Last Tuesday, my Cornell colleague, coauthor, and former advisor Chris Barrett was on The Daily Show with Jon Stewart discussing food aid. The video segment in which he appeared managed to make a very serious point — the effectiveness of the Food for Peace program is greatly undermined by the shipping lobby — while remaining highly satirical, and you can watch it here:
According to an interview Chris gave to the Cornell Daily Sun, the taping of his part of the segment took about four hours.
For those of you who are not familiar with his work, Chris has worked on just about every aspect of food security, and I’d be hard pressed to pinpoint what he is most famous for. The above video, however, is about his work on food aid, the culmination of which has been his 2005 book with Dan Maxwell, Food Aid After Fifty Years.
How many of us read a story of disaster striking people half a world away and respond by getting out our checkbooks? Tens of millions of us in any given year, and Americans are especially generous. Relief agencies received more than $1.2 billion in the wake of the disastrous 2010 earthquake in Haiti and $3.9 billion following the 2004 Indian Ocean tsunami. But is anyone foolish enough to go to the local grocery store, buy food and ship it to communities devastated by disaster? Of course not. That would cost much more, take too long to reach people in need, risk spoilage in transit, and likely not provide what is most needed.
Yet with only minor oversimplification, this is precisely what our government’s food aid programs have done since 1954. Our main international food aid programs are authorized through the Farm Bill and must purchase food in, and ship it from, the United States. This system was originally designed to dispose of surpluses the government acquired under farm price support programs that ended decades ago. These antiquated rules continue today thanks to political inertia in Washington.
As a result, only 40 cents of each taxpayer dollar spent on international food aid actually buys the commodities hungry people eat; the rest goes to shipping and administrative costs. And the median time to deliver emergency food aid is nearly five months. We can do better.
A few weeks ago in my food policy seminar, we discussed food aid. Paarlberg (2011), whose discussion of food aid informs much of the first half of this post, defines food aid as the international shipment of food through noncommercial channels as a gift.
Though almost 60 percent of food aid is delivered by the United Nations’ World Food Programme, the US remains a major provider of food aid. The delivery of food aid by the US is not without its fair share of problems. Among the most decried features of the US food aid program are that
US food aid has to be purchased in the United States, and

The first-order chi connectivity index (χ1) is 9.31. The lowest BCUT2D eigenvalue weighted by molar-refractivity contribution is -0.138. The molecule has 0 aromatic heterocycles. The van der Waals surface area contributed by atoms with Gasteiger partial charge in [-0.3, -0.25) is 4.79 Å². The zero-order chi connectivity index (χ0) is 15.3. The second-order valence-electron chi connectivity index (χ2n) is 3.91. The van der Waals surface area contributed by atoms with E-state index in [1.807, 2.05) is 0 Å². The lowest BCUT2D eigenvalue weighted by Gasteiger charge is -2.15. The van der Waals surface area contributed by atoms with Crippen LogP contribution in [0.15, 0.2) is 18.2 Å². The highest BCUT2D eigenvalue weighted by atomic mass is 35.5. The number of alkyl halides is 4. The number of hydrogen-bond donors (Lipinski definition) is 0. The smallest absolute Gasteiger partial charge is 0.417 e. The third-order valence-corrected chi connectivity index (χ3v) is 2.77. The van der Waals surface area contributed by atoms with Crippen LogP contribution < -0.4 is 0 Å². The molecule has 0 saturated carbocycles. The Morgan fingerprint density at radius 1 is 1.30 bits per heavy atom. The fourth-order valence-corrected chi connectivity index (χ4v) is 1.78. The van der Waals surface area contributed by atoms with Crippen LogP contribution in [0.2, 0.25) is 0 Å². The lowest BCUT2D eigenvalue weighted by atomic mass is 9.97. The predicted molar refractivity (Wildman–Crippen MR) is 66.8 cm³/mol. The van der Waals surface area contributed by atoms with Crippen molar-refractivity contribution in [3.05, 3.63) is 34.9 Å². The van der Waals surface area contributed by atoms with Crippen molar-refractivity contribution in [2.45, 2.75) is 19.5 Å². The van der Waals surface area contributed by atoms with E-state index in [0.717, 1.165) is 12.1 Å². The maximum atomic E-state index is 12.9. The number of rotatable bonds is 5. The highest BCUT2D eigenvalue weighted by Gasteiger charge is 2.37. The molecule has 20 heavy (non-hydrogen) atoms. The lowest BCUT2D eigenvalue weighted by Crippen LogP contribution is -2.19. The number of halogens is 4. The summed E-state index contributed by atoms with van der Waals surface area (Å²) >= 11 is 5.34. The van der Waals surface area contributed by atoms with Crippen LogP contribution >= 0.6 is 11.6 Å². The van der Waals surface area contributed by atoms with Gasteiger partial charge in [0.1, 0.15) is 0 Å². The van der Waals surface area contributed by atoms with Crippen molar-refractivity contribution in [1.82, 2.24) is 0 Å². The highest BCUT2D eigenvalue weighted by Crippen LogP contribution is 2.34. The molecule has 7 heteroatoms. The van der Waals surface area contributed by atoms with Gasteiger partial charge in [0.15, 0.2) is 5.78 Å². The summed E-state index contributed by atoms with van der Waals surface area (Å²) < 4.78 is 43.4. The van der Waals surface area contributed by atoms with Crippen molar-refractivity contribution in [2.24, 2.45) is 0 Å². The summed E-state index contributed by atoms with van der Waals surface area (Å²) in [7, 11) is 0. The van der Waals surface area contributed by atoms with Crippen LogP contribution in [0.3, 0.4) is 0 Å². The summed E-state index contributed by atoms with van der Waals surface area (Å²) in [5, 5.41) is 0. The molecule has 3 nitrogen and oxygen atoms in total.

US food aid has to be shipped on US-flagged vessels.
As a consequence of those two rules, 65% of US spending on food aid is spent on administrative and transportation costs. Continue reading →
In a situation of direct entitlement failure, food availability in shops may not go down very much even when total food availability sharply goes down. When during the Irish famine in late 1846, people were starving, Major Parker, the local Relief Inspector sent the following report on December 21st from Skibbereen: “On Saturday, notwithstanding all this distress, there was a market plentifully supplied with meat, bread, fish, in short everything. Similar reports from all over Ireland made Trevelyan insist that all the “resources” of the country should be, as he put it, “drawn out.” In fact, however, the apparently paradoxical situation had arisen from a decline in entitlement in excess of the supply of food. That situation is, in fact, quite a common occurrence in famines. What has to be guaranteed to prevent starvation is not food availability but food entitlement.
That’s 1998 Nobel laureate for economics Amartya Sen, in an 1980 essay in World Development titled “Famines,” which I assigned as a reading in my food policy seminar. Continue reading →
Courtesy of one of the students in my development seminar, here are links to a two-part NPR story about China’s famine of 1958-1962: part 1 and part 2.
Between 1958 and 1962, an estimated 20 to 43 people died of hunger in China, which China’s official statistics claiming 15 million deaths and the highest estimates reporting a death toll of 45 million. For comparison, the death toll from World War 1 is estimated to be about 17 million. During the Chinese famine, people eventually survived on anything they could find, eventually going so far as to eat their dead and their own children.
The NPR story discusses Tombstone, a book which just came out in English and which took Chinese reporter Yang Jisheng 10 years of working in secrecy to write. I’m about 100 pages into the book. It is a fascinating and monumental account of China’s Great Famine. And as one might reasonably expect, it is banned in China. Continue reading →